The Dolores River Gets a “Creative Solution to a Vexing Problem”
Southwest Colorado’s Dolores River Boating Advocates have collaborated with a landowner on the upper Dolores River to build a river fence that solves a mutual problem: fencing cows while keeping the river safe for boaters to pass.
Spring run-off creates rushing water – great for boating and a great natural fence for cows. Once the run-off diminishes and river flows go down, the boating season goes on hold. Cows aren’t deterred from crossing the low-flowing river, so some ranchers string cattle fencing across the river at that time.
Problems come up however, when the monsoon season arrives in late summer and the river rises again—giving boaters a second season on the river. Those fences are sometimes still up, and a few boaters have had dangerous run-ins with wire fence.
The community found a solution for one stretch of the river: building “curtain” fences made of PVC piping that can be put up and taken down as needed. “Boaters can maneuver through, and it spooks the cattle, so it is a safe alternative that works for boaters and ranchers,” said Lee-Ann Hill, Program Coordinator for the Dolores River Boating Advocates.
The group raised approximately $1200 for project materials. Donors included the Durango Home Depot store, Mild to Wild rafting company, and the Colorado River Outfitters Association. The landowner lent his backhoe to the project, operating it to dig holes for the fence posts. Congratulations are due to everyone involved in this project – one that turned a community kerfuffle into a collaborative and reasonable win-win.
The whole Dolores River flows in a rough U-shape from its headwaters near Lizard Head Pass all the way to the Colorado River in Utah—some 246 miles. It is an important piece of the Colorado River system, which provides water for millions of people and agricultural acres in the southwest. A dam and McPhee Reservoir, which were constructed in the late 80s, roughly divide the upper and lower stretches of the Dolores. Downstream from the dam, the river flows through three Wilderness Study Areas and has been the focus of long-term efforts to protect it as a new National Conservation Area and Wilderness. The Dolores River Boating Advocates, part of the Friends Grassroots Network, formed in the fall of 2011 and seek to optimize flows, restore the natural environment and permanently protect the Dolores River for white water boating.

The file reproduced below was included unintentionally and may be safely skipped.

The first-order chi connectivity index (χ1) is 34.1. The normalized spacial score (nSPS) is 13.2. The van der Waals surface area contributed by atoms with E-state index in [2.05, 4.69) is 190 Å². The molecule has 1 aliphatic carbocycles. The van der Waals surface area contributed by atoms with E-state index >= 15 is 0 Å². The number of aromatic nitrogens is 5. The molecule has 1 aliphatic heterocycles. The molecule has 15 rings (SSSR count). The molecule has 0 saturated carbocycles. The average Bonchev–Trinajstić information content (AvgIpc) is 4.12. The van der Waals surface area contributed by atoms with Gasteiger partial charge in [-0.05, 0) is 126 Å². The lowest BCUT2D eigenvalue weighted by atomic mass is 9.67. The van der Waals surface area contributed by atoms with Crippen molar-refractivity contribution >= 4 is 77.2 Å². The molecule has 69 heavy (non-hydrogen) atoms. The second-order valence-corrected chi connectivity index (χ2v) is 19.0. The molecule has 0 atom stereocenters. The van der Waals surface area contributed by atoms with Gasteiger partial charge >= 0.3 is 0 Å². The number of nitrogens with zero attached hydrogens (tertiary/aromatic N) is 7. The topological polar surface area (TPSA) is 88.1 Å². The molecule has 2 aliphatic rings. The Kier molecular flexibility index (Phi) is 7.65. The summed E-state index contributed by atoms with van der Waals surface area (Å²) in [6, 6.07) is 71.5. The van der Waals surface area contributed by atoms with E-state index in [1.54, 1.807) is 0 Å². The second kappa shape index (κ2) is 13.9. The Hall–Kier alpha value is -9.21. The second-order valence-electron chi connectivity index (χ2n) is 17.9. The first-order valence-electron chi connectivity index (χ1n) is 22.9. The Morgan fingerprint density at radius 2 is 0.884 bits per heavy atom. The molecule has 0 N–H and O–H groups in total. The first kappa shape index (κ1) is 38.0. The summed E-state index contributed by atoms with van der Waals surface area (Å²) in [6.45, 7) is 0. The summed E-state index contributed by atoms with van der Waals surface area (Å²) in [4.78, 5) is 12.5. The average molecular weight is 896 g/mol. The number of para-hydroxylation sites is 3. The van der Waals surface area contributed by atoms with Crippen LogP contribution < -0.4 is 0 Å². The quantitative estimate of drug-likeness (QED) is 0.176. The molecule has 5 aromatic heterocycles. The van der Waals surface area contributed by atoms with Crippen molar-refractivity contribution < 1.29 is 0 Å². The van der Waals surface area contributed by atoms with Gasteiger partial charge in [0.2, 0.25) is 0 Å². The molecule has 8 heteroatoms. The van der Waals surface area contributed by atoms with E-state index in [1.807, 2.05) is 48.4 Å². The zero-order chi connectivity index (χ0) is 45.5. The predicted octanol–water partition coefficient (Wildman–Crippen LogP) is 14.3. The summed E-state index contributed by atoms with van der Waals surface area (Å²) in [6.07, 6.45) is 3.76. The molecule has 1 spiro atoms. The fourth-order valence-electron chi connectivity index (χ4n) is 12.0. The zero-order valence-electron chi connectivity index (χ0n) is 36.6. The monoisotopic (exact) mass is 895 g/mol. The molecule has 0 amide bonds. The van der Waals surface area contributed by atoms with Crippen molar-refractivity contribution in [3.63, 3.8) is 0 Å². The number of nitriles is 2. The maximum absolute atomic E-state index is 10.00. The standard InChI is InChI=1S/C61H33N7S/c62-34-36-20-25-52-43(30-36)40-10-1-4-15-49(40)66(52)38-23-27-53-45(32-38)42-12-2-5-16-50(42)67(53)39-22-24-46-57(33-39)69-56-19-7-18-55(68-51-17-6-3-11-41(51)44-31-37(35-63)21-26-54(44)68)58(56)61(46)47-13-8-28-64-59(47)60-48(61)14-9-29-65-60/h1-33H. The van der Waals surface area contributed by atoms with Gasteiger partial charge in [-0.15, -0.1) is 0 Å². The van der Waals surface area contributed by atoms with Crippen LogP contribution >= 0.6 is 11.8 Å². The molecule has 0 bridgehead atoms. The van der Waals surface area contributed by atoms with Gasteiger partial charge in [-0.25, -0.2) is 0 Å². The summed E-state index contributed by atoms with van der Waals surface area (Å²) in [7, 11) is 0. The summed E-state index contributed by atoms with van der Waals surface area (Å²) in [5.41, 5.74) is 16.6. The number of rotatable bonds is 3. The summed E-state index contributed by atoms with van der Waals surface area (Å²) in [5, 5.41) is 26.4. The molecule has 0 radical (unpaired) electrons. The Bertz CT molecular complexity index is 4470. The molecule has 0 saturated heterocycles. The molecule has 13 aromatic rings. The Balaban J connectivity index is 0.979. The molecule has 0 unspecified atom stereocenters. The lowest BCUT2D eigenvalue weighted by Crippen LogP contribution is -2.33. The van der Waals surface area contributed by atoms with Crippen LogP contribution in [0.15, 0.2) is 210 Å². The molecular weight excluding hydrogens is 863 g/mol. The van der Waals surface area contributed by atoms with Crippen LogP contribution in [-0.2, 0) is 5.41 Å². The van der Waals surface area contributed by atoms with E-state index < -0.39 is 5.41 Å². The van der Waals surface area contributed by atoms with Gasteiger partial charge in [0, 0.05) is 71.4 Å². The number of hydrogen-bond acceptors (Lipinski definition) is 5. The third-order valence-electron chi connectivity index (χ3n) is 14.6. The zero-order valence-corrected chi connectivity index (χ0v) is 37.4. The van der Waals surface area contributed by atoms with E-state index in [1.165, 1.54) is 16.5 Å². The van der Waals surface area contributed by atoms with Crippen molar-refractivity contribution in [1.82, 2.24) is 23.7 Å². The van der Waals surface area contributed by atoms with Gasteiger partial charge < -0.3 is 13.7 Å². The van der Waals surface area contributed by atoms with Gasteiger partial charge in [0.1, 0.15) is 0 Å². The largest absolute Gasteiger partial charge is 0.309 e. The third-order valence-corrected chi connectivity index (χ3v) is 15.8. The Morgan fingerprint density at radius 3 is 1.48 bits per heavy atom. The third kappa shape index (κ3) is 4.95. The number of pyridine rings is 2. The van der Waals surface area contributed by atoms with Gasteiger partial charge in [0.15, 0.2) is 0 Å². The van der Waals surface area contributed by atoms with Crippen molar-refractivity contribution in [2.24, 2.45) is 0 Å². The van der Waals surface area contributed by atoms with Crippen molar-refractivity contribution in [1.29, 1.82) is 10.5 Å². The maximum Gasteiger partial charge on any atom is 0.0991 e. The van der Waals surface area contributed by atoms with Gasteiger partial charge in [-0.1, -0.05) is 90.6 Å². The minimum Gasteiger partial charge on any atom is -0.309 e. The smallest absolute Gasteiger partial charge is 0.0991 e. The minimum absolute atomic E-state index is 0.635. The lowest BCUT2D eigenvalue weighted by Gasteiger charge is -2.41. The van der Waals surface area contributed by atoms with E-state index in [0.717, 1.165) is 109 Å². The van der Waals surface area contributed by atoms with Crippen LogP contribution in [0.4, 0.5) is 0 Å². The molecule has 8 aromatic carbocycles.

The Conservation Lands Foundation, in partnership with the Walton Family Foundation, is working to solve conservation issues on four priority tributaries of the Colorado River–and the Dolores River is one of those. In addition, CLF is working to protect, restore and expand the rivers of the National Conservation Lands–which include 69 Wild & Scenic rivers running more than 2400 miles. These great waterways cover approximately 1,165,0000 acres–or about 19 percent of the National Conservation Lands.
- Take a google earth “fly-by” tour of the Dolores River (this is a great feature – it offers a neat aerial tour of the whole river)
- Here’s more information on native fish species in the river.
- Here’s a blog post written by a DRBA board member about stewardship and the fundamentals of advocacy.
- You can tune in to “The River Trip,” a community radio show hosted by members of the Dolores River Boating Advocates on KSJD 90.5 fm, dedicated Dolores River news, announcement, special guests, stories and river runners.